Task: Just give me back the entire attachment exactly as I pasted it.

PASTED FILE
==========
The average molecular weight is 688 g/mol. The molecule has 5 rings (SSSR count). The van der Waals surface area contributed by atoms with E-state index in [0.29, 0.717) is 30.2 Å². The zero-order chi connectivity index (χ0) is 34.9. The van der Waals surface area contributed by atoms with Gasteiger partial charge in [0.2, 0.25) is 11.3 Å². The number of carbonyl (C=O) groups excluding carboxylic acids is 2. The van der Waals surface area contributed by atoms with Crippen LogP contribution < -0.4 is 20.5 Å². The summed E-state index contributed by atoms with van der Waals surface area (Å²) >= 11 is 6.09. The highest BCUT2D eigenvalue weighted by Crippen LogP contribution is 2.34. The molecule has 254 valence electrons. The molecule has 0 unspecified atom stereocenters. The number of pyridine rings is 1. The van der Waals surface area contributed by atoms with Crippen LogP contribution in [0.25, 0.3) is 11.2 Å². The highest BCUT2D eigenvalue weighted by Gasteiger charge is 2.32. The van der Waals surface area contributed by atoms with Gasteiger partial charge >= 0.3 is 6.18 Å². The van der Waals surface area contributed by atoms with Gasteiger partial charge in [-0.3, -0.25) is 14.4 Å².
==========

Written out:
The average molecular weight is 688 g/mol. The molecule has 5 rings (SSSR count). The van der Waals surface area contributed by atoms with E-state index in [0.29, 0.717) is 30.2 Å². The zero-order chi connectivity index (χ0) is 34.9. The van der Waals surface area contributed by atoms with Gasteiger partial charge in [0.2, 0.25) is 11.3 Å². The number of carbonyl (C=O) groups excluding carboxylic acids is 2. The van der Waals surface area contributed by atoms with Crippen LogP contribution < -0.4 is 20.5 Å². The summed E-state index contributed by atoms with van der Waals surface area (Å²) >= 11 is 6.09. The highest BCUT2D eigenvalue weighted by Crippen LogP contribution is 2.34. The molecule has 254 valence electrons. The molecule has 0 unspecified atom stereocenters. The number of pyridine rings is 1. The van der Waals surface area contributed by atoms with Crippen LogP contribution in [0.25, 0.3) is 11.2 Å². The highest BCUT2D eigenvalue weighted by Gasteiger charge is 2.32. The van der Waals surface area contributed by atoms with Gasteiger partial charge >= 0.3 is 6.18 Å². The van der Waals surface area contributed by atoms with Gasteiger partial charge in [-0.3, -0.25) is 14.4 Å².